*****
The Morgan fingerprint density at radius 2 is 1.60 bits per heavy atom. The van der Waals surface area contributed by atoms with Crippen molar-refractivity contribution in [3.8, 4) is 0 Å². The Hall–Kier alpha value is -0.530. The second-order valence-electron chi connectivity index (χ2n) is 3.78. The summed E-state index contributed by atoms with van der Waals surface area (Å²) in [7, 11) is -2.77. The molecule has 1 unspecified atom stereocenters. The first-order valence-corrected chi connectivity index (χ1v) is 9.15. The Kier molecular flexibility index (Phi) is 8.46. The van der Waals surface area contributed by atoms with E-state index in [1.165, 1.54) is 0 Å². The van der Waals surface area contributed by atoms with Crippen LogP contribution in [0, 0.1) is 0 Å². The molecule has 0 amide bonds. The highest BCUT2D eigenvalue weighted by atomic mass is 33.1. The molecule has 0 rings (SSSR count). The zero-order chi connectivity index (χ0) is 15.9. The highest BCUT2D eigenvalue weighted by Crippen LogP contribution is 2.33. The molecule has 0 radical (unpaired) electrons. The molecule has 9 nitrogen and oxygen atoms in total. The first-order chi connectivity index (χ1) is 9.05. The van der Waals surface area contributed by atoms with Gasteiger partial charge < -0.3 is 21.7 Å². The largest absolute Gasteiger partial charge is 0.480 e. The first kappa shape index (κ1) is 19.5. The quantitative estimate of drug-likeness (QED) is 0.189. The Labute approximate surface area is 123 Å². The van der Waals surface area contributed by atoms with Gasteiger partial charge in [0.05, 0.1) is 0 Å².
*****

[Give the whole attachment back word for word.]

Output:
The Morgan fingerprint density at radius 2 is 1.60 bits per heavy atom. The van der Waals surface area contributed by atoms with Crippen molar-refractivity contribution in [3.8, 4) is 0 Å². The Hall–Kier alpha value is -0.530. The second-order valence-electron chi connectivity index (χ2n) is 3.78. The summed E-state index contributed by atoms with van der Waals surface area (Å²) in [7, 11) is -2.77. The molecule has 1 unspecified atom stereocenters. The first-order valence-corrected chi connectivity index (χ1v) is 9.15. The Kier molecular flexibility index (Phi) is 8.46. The van der Waals surface area contributed by atoms with E-state index in [1.165, 1.54) is 0 Å². The van der Waals surface area contributed by atoms with Crippen LogP contribution in [0, 0.1) is 0 Å². The molecule has 0 amide bonds. The highest BCUT2D eigenvalue weighted by atomic mass is 33.1. The molecule has 0 rings (SSSR count). The zero-order chi connectivity index (χ0) is 15.9. The highest BCUT2D eigenvalue weighted by Crippen LogP contribution is 2.33. The molecule has 0 radical (unpaired) electrons. The molecule has 9 nitrogen and oxygen atoms in total. The first-order chi connectivity index (χ1) is 9.05. The van der Waals surface area contributed by atoms with Gasteiger partial charge < -0.3 is 21.7 Å². The largest absolute Gasteiger partial charge is 0.480 e. The first kappa shape index (κ1) is 19.5. The quantitative estimate of drug-likeness (QED) is 0.189. The Labute approximate surface area is 123 Å². The van der Waals surface area contributed by atoms with Gasteiger partial charge in [0.05, 0.1) is 0 Å².